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Burned DVDs won't play

By Mark Fuller
May 21, 2011
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  1. Tmagic650

    Tmagic650 TS Ambassador Posts: 20,832   +164

    I use DVD-R's exclusively, mostly out of habit now. I don't think it really matters now with which you prefer to use. I can play my burned DVD's (.iso format) on any computer, laptop or stand-alone player. I have found that if the DVD won't play on a particular DVD drive, that drive needs to be replaced
  2. captaincranky

    captaincranky TechSpot Addict Posts: 10,680   +880

    I quite agree that it shouldn't matter. However I go with what has given me the most luck, and replace the drives too.

    Oddly DVD+R blanks seem to be on sale more often than DVD-R. (?) DVD-RW blanks seem to have been discontinued. So that's a problem for my Pioneer stand alone DVD recorders.
  3. mike1959

    mike1959 TS Addict Posts: 1,060   +20

  4. captaincranky

    captaincranky TechSpot Addict Posts: 10,680   +880

    Every once in a while I make a post I regret. It seems this was destined to be one of them. A while back I checked @ Newegg for DVD-RW blanks and found none. I just checked and found 13 different SKUs: http://www.newegg.com/Product/Produ...&N=100007591 600010534&IsNodeId=1&name=DVD-RW

    I'm still sticking to my guns about choice of Media. It's DVD+R for me, for all things DVD-Video.

    I had a ton of trouble with DVD-R blanks, but it is possible, or arguably likely, that that was caused by the, (TSST) burners I was using at the time. It's a zen thing, where the baby and the bathwater were all one.
  5. LookinAround

    LookinAround TechSpot Chancellor Posts: 8,372   +167

    Hi mike1959

    Thanks for the extra info and detail! I tried creating a new DVD again. But my Samsung BD-C5500 still wouldn't play it :dead:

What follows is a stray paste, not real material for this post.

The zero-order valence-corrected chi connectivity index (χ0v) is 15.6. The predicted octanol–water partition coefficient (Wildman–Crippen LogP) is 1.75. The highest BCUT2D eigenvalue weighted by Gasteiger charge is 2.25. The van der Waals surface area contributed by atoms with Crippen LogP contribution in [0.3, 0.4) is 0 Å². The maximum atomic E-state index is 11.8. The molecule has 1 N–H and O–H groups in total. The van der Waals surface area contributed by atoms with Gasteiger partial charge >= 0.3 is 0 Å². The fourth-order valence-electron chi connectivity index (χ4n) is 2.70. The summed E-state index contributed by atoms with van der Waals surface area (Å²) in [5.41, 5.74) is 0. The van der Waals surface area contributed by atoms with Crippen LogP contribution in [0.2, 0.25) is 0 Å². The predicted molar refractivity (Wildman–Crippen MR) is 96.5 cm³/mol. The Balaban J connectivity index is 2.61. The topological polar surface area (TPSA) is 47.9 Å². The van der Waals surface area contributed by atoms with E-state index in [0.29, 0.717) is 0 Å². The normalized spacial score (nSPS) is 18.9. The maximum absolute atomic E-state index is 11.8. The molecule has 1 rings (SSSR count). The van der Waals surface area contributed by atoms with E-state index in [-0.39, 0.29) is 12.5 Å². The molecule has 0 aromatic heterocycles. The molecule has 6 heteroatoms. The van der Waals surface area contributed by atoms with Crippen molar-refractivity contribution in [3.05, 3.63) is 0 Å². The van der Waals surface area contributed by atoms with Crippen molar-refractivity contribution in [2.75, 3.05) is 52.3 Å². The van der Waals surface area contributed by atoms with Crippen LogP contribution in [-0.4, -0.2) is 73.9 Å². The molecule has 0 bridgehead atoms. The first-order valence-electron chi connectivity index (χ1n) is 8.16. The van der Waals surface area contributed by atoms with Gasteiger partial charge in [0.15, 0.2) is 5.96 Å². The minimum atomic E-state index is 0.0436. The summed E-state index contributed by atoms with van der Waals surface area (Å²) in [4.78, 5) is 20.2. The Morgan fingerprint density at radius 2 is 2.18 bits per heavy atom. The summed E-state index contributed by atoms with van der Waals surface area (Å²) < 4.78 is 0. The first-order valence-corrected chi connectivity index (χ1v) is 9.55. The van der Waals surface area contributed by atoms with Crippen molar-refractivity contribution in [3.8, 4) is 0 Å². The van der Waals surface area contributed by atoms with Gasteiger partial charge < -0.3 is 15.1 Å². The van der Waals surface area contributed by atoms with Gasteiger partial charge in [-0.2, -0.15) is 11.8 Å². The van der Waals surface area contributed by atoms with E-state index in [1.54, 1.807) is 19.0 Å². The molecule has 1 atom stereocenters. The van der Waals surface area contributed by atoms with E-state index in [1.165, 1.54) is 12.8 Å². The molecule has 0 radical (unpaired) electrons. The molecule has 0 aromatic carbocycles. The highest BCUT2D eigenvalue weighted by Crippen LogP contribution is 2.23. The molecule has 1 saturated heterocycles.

The problem might be my Samsung BD-C5500 player or i may be making a dumb mistake (or both! ). But when i re-read your post, i wonder if the distinction is the difference between our DVD players which I noted in your post about your "Lite-on recorder"
    It sounds like your LiteOn is both a recorder AND a player?
    > Your Lite-On is both a recorder and player?
    > And you said it records VOB by default? Maybe it also supports playback of a simple vob file?

    So i think your Lite-On DVD player can probably also playback just plain old VOB files (your Lite-On doesn't require they be formatted to DVD-Video spec) Which is why it works for your case but not for my Samsung. (Is just my guess, IDK for sure, but my Samsung like many home devices which are playback only and requires DVD-Video. Maybe your LiteOn supports playback of simple VOB files as well DVD-Video format?)

    Here's how i tried using Burnaware to create the DVD
    I provide a snapshot below as well. I first converted a flash file to vob (I converted MyVideo.flv to MyVideo.vob)
    > I used BurnAware Multimedia->DVD-Video to add MyVideo.vob to the parent folder
    > I found BurnAware would only let me add the MyVideo.vob file in the parent folder. It kept returning an error if i tried putting in the VIDEO_TS folder

    When i created and burned the DVD using BurnAware, the DVD-Video screen looked like below. I believe when formatted as below for this case, MyVideo.vob would need a player that can play standalone VOBs.

    In any event, this is just my best guess as why some players may not be able to playback VOB files vs. DVD-Video formatted DVDs. (DVD-Video requirements include VOB, IFO, and BUP files. Also, their filenames must also be properly named according to DVD-Video spec)


    [​IMG]

    Attached Files:

  6. captaincranky

    captaincranky TechSpot Addict Posts: 10,680   +880

    Many standalone DVD recorders record in 2 formats, one is DVD-Video, the other is called DVD-VR. DVD-VR is an editable format, whereas DVD-Video is not.